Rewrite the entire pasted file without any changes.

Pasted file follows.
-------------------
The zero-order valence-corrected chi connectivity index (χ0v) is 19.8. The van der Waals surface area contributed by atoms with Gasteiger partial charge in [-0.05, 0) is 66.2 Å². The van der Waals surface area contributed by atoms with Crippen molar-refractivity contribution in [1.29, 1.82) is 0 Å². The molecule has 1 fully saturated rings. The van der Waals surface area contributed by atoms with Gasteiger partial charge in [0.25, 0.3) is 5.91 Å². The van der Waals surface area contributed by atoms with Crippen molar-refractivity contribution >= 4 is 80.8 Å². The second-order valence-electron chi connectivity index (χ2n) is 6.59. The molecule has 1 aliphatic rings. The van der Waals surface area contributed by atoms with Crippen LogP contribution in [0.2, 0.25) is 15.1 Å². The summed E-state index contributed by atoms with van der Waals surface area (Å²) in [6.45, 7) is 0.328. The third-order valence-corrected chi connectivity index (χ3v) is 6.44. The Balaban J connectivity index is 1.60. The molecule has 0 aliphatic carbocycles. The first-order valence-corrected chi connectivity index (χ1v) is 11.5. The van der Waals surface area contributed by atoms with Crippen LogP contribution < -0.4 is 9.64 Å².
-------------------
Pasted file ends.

The zero-order valence-corrected chi connectivity index (χ0v) is 19.8. The van der Waals surface area contributed by atoms with Gasteiger partial charge in [-0.05, 0) is 66.2 Å². The van der Waals surface area contributed by atoms with Crippen molar-refractivity contribution in [1.29, 1.82) is 0 Å². The molecule has 1 fully saturated rings. The van der Waals surface area contributed by atoms with Gasteiger partial charge in [0.25, 0.3) is 5.91 Å². The van der Waals surface area contributed by atoms with Crippen molar-refractivity contribution >= 4 is 80.8 Å². The second-order valence-electron chi connectivity index (χ2n) is 6.59. The molecule has 1 aliphatic rings. The van der Waals surface area contributed by atoms with Crippen LogP contribution in [0.2, 0.25) is 15.1 Å². The summed E-state index contributed by atoms with van der Waals surface area (Å²) in [6.45, 7) is 0.328. The third-order valence-corrected chi connectivity index (χ3v) is 6.44. The Balaban J connectivity index is 1.60. The molecule has 0 aliphatic carbocycles. The first-order valence-corrected chi connectivity index (χ1v) is 11.5. The van der Waals surface area contributed by atoms with Crippen LogP contribution < -0.4 is 9.64 Å².